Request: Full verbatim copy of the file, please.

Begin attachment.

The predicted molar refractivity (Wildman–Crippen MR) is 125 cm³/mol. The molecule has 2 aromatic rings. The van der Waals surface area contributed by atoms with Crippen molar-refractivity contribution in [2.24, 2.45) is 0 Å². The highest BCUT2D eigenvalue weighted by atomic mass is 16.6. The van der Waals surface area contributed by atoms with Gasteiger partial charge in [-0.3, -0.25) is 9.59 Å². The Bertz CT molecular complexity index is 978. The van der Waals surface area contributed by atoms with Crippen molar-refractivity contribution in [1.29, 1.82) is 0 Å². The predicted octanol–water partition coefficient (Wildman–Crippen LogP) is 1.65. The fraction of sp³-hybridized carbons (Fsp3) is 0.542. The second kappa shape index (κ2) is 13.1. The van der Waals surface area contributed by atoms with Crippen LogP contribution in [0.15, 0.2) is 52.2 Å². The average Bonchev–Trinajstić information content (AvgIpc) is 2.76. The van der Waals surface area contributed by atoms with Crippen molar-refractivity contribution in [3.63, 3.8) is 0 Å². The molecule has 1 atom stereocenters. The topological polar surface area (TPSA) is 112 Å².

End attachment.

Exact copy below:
The predicted molar refractivity (Wildman–Crippen MR) is 125 cm³/mol. The molecule has 2 aromatic rings. The van der Waals surface area contributed by atoms with Crippen molar-refractivity contribution in [2.24, 2.45) is 0 Å². The highest BCUT2D eigenvalue weighted by atomic mass is 16.6. The van der Waals surface area contributed by atoms with Gasteiger partial charge in [-0.3, -0.25) is 9.59 Å². The Bertz CT molecular complexity index is 978. The van der Waals surface area contributed by atoms with Crippen molar-refractivity contribution in [1.29, 1.82) is 0 Å². The predicted octanol–water partition coefficient (Wildman–Crippen LogP) is 1.65. The fraction of sp³-hybridized carbons (Fsp3) is 0.542. The second kappa shape index (κ2) is 13.1. The van der Waals surface area contributed by atoms with Crippen LogP contribution in [0.15, 0.2) is 52.2 Å². The average Bonchev–Trinajstić information content (AvgIpc) is 2.76. The van der Waals surface area contributed by atoms with Crippen molar-refractivity contribution in [3.63, 3.8) is 0 Å². The molecule has 1 atom stereocenters. The topological polar surface area (TPSA) is 112 Å².